The Joy of Sukkot in the Midst of a Storm - October 2009

For the week-long festival of “Sukkot”, many Jews build a makeshift “sukkah” (shelter) from branches and vegetation in which they live (or just eat) during the festival. This is partly in order to “remember” Israel’s Biblical forty year period in the wilderness. It invites us to trust in the protective “cloud cover” of Divine Providence and to accept that all physical and ideological human “dwellings” are transitory.

The photo above is of my sukkah in Jakarta in 1995. How luxurious and bourgeois it all seems in comparison with the images you will have seen of Indonesia during these recent days of natural disaster. It seems almost callous of us to be building these decorative shelters at a time when so many in the Pacific region have died or are homeless as a result of flood and earthquake. We are not callous. Our "Season of Joy" is part of the remedy which can transform and assist us in times of trial, and though it cannot remove the agony of major tragedy and disaster, it has a message of optimism and equanimity which can temper it.

The Joy which is supposed to characterise this season celebrates a time which was no Nature ramble, or jolly summer-camp vacation. As Rabbi Irving Greenberg wrote in 1988:

“In the desert, the people of Israel met their God, ate the bread of heaven, and followed the pillar of fire. In that same desert, The Amalekites attacked, the water springs were bitter, the Israelites lusted after meat, the flocks were thirsty”.

The Joy of Sukkot is the joy of optimism in all circumstances-the “good” and the “bad”- and it is the fruit of gratitude for whatever we are provided with daily.

How can we feel joy at ANY time when we are aware that there is so much poverty, suffering and cruelty in our broken world? The sukkah in the photo would be a palace to millions of people right now and at any time of year.

For those fulfilling the commandment to build and dwell in a sukkah this particular week of storms and earthquakes, it will surely seem a bitter-sweet event...but coping with the mix of Chesed and Gevurah in creation is to accept reality and to avoid escapism. The message of the Sukkah makes this clear:

We are given a choice... We can moan and grumble when the roof leaks.. or we can try to keep our spirits up and focus on the beauty of the stars we can see through the hole. We can give up the task of re-building when the winds blow the makeshift walls down or we can be optimistic and remember that all we have is temporary anyway....and just plod on with hope.

It is by reflecting on such symbols as the sukkah when we are safe and in "good" circumstances that we can generate the sort of positive outlook that stands people in good stead in times of crisis.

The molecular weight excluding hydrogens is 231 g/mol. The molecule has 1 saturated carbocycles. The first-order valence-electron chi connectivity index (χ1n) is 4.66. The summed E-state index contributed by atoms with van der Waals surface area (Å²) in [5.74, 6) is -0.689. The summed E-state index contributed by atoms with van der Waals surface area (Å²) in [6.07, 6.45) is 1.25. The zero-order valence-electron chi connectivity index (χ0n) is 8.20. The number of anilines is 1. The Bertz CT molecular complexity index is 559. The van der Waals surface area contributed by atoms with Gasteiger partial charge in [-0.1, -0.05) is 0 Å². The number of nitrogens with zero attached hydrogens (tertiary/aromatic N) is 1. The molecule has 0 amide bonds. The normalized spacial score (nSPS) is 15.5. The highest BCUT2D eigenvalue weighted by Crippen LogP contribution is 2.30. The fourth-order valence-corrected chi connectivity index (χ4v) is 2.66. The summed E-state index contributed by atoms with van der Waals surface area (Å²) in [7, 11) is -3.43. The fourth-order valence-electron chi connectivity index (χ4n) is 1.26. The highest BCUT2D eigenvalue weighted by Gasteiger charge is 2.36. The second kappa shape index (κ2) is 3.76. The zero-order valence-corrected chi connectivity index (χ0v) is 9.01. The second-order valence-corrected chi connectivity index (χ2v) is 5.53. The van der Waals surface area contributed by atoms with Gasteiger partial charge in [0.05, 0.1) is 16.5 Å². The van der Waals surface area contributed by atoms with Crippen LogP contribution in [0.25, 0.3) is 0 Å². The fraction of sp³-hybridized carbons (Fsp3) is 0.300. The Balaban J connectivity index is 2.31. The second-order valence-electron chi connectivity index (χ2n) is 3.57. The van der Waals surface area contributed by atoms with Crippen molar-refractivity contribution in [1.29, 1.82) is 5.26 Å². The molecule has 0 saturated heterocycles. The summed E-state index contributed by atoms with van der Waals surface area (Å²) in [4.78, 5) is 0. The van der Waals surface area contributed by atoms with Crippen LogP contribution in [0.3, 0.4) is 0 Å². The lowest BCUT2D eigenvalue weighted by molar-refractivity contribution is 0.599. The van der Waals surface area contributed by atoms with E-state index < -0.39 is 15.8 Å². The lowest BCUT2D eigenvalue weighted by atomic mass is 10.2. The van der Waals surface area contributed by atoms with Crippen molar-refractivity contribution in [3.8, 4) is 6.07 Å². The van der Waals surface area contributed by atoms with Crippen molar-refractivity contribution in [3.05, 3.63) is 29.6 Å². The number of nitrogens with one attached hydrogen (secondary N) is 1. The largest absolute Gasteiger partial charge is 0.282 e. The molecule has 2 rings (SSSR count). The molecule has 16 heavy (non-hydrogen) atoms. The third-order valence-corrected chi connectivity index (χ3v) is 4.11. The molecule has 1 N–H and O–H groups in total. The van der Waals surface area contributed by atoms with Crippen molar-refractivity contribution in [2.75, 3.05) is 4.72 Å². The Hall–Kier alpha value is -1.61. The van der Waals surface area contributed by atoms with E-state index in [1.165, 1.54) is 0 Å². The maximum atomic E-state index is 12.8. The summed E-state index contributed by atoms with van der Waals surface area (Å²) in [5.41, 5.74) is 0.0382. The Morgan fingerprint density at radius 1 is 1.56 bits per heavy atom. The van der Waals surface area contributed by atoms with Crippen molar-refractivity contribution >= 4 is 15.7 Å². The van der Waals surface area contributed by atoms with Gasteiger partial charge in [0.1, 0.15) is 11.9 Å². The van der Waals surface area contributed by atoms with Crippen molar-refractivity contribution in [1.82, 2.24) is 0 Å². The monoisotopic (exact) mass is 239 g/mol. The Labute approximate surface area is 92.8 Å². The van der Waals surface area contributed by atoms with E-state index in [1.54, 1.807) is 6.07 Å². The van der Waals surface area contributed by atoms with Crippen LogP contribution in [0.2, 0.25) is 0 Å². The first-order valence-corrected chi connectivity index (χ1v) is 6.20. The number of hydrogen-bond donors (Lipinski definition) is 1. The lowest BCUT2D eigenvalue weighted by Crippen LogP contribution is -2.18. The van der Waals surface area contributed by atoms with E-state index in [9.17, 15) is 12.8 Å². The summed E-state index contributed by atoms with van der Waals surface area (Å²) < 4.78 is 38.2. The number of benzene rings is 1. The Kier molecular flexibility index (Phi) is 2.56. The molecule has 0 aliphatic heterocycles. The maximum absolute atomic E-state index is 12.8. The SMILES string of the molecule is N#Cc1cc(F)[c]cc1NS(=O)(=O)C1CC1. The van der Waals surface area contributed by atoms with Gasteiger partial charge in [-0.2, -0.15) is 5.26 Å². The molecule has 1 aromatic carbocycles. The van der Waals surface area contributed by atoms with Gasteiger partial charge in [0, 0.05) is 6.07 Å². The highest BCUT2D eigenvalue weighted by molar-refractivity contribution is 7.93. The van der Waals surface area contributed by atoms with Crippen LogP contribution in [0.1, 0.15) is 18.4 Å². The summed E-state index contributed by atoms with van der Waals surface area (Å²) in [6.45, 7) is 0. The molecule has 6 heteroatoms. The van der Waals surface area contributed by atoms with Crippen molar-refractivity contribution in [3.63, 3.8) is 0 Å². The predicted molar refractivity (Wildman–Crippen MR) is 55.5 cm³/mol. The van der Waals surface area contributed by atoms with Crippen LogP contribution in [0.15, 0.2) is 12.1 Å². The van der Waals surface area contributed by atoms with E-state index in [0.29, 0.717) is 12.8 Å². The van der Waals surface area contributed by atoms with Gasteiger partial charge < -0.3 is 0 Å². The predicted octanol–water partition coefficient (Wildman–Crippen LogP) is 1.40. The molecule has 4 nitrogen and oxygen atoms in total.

That is all well and good when we are talking about minor domestic difficulties and personal trials, But what use is this to someone whose entire family has just died in a flood, or to someone whose REAL house is now a pile of rubble?

Not much.

Which is why we try to get practical assistance to those who are struggling in the wake of tsunami, flood, and earthquake at the moment. It is why we do whatever we can daily to heal the mess our species is creating. The contemplative believes that prayer has a role to play in this too even though it may not be so readily measured.

Relying on Divine Providence does not mean that we expect magic to be performed on our behalf. Our prayers for the victims of these natural disasters and for those trying to repair the damage are not an attempt to overturn all laws of nature. They are an attempt to generate positive thought and energy, and to make a plea for inspiration and comfort to descend in the hearts of those in the midst of difficult times. Perhaps this is a form of “positive visualisation”, a healing stream of optimism whose beneficial effects we can only hope for. Some of us claim to have experience of the power and effectiveness of such prayer, for others it is a form of hope and trust in God whatever the outcome. All of us can surely see the value of the psychological support effected by solidarity and positive encouragement... and its results are tangible. For me, praying for the needs of others is an extension of this kind of activity.

One thing is certain ...a Jewish Contemplative cannot be an escapist.

Our faith in Divine Providence is not quietism. Our belief that our prayers make a difference is our active community service. Our prayer is meant to encourage and to generate positive and creative events in ourselves and in other people. As the  Yom Kippur prayer book has recently reminded us : Our prayer may not “avert the harsh decree” but it can “transform it”. It may actually give hope to those who have no hope. It may be one of the ways which the "sukkah of God's Presence" is extended over His wild and broken earth.

Oct 1 2009